But in Augusta, it’s the for-profit private schools that are raking in taxpayer dollars, charging a tuition that in some cases is five times higher than the area’s larger public universities and colleges.
On average, an education at an online school costs $6,800 per semester, a total that soars in comparison to the full-time workload of 12 credit hours students can get at Georgia Regents University ($2,360) and Augusta Technical College ($1,200), records show.
The gap in cost has enabled Web-based programs to snag more than half of the $25 million of free tuition veterans and their families received in Augusta between 2009 and 2012, according to data from the Department of Veterans Affairs.
To do it, the schools, which include the University of Phoenix, Virginia College, Miller-Motte Technical College and Strayer and Troy universities, only had to educate 40 percent of the 2,310 people awarded a GI Bill in the Augusta-Aiken area.
While the higher rates lead to larger profits, they have raised questions of whether federal financial aid is being used to its best purpose.
Carol Giardina says it is, but she can only speak to Georgia Regents University, where she’s employed as the director of Military and Veteran Services.
“One of the things that we say in the University System of Georgia is that we have one of the most reasonable tuition rates in the nation, which is why we can educate more students for fewer dollars,” Giardina said.
Over the past four years, Georgia Regents has had 577 students attend on the GI Bill, more than any school. But the $5.3 million it collected from veteran families was second to Strayer University, which collected $6.5 million from 352 students.
“We try to keep costs low,” Giardina said. “Even though the student does not have to pay, the government does and this makes (federal financial aid) dollars go farther.”
According to Strayer University’s Web site, it can cost a full-time undergraduate student $1,700 per course. That’s more than what an Augusta Tech student pays for 12 credit hours, plus $500, said Beverly Smyre-Hines, the college’s financial aid director.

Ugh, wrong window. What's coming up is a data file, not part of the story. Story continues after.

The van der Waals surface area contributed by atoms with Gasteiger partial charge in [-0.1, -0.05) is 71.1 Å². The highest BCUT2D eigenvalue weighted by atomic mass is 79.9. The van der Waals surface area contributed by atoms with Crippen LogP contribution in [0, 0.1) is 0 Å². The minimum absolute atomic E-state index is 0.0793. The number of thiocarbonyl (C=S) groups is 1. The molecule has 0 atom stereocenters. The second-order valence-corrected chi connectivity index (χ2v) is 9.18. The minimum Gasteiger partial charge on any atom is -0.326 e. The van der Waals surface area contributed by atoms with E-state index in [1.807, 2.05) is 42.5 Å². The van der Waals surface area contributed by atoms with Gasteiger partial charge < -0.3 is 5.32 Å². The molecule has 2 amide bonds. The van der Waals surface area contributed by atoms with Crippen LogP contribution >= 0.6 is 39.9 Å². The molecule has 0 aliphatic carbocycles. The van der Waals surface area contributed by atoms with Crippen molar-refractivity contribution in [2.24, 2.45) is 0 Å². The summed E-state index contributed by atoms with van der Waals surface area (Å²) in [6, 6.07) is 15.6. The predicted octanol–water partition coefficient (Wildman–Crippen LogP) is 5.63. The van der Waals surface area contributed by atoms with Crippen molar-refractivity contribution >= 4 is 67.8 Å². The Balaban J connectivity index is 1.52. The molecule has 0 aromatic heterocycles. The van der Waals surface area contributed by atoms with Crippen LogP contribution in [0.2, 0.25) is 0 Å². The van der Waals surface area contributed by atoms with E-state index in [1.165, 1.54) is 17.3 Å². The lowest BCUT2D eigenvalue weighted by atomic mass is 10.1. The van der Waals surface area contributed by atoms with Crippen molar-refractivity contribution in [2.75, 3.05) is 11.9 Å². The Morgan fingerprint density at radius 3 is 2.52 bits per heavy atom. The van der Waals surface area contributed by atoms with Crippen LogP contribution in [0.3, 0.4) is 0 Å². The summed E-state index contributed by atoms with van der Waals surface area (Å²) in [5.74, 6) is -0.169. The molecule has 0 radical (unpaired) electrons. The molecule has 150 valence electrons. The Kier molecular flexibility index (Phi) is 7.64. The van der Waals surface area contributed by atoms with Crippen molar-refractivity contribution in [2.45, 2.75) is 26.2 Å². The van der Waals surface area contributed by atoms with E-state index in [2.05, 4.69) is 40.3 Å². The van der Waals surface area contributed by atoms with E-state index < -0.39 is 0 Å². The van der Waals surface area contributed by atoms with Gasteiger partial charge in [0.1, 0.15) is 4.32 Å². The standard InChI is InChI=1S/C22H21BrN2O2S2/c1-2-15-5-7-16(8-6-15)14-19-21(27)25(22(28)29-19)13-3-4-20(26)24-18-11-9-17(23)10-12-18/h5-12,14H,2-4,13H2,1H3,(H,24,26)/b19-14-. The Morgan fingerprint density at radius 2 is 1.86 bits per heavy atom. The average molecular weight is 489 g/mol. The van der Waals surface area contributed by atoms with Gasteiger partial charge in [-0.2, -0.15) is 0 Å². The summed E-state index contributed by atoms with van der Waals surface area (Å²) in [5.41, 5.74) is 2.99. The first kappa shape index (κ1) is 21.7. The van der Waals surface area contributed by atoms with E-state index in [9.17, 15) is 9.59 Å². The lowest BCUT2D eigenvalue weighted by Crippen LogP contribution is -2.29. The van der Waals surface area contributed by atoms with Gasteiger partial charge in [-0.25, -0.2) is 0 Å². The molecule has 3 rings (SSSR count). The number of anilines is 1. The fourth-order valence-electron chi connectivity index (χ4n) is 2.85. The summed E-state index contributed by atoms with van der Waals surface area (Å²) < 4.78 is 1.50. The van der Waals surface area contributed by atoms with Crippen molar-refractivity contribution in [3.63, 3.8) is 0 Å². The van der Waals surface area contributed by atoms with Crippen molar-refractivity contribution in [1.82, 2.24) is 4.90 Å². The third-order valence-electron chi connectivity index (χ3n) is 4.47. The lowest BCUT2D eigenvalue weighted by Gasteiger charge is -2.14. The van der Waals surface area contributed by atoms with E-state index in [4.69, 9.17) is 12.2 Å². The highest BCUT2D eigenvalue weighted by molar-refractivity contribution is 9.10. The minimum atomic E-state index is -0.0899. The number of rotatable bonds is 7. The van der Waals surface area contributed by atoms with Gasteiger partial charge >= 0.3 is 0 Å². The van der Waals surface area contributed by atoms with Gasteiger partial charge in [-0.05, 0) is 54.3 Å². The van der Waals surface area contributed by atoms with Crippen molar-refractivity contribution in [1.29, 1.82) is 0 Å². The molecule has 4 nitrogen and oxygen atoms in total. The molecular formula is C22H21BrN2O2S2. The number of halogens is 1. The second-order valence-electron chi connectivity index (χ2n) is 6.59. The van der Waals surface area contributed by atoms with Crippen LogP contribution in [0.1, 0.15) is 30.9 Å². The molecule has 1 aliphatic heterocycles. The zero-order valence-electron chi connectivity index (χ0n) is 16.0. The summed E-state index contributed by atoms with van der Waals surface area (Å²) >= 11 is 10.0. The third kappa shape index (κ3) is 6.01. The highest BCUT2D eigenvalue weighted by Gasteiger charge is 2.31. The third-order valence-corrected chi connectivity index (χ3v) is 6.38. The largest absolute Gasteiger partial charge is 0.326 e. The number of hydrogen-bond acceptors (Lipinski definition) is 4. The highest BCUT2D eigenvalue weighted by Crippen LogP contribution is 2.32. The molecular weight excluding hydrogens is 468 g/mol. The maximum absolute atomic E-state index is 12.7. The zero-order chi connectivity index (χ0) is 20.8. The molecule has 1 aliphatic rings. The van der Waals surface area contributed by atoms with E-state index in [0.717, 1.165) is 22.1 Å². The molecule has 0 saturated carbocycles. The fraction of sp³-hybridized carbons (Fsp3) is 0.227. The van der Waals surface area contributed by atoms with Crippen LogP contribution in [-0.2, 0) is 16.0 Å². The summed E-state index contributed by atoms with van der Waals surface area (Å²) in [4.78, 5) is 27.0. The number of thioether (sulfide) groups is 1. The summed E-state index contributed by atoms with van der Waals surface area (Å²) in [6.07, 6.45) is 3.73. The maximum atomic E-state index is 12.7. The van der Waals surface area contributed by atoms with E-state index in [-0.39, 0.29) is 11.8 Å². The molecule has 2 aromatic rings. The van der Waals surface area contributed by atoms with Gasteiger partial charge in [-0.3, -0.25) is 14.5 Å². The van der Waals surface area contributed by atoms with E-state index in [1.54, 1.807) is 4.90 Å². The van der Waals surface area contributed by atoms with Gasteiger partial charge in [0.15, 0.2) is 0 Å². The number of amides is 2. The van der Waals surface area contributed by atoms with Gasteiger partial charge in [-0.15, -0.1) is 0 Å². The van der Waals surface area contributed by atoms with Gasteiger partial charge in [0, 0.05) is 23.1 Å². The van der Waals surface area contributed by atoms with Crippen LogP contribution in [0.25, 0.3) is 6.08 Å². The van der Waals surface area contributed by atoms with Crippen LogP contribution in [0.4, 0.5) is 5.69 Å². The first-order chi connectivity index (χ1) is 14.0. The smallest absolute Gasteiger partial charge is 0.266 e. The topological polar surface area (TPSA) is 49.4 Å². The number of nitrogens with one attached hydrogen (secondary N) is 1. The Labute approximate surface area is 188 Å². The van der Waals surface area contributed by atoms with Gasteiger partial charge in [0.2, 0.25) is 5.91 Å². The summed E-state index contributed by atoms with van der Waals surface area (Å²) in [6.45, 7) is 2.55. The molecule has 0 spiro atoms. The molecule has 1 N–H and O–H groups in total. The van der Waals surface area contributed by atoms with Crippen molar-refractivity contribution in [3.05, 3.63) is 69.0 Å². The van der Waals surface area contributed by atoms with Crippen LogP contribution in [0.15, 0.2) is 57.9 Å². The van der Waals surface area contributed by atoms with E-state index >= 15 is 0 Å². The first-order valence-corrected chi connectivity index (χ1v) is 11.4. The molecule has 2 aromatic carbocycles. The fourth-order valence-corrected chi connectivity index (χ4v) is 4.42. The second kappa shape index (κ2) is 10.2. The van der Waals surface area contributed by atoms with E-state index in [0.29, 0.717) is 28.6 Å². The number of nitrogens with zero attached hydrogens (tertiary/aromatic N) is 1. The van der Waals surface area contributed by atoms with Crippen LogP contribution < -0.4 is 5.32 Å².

“Our cost of tuition is much lower than colleges in the area, which is a benefit to students who are not 100 percent funded by the Post-9/11 GI Bill,” Smyre-Hines said.
The GI Bill covers all tuition at public schools, and up to $17,000 per year at private schools, which officials say primarily has higher tuition rates because it does not receive any funding from state legislatures.
To make its tuition more affordable, the University of Phoenix closed 115 of its main campuses and smaller satellite learning centers in October to shift its focus toward the more popular online degree.
The move helped shave $700 off some degree prices and put more resources into the school’s military division, which is led by a retired Army colonel and staffed with former military officers to advise veterans, said Ryan Rauzon, University of Phoenix spokesman.
“We are best known, especially in the military community, for our online courses,” Rauzon said. “That’s our main selling point.”
Rauzon questioned the VA’s numbers, saying that the data does not differentiate between in-classroom and online students, or separate by specific cohort or field of study.
“In some cases, it only looks at first-time, full-time students attending college with zero credit hours and ignores those who have previously completed classes, which is a vast majority of our students,” Rauzon said.
The VA backed its figures, saying in an e-mail to The Augusta Chronicle that the difference in net benefits between public and private schools is “generally about cost.”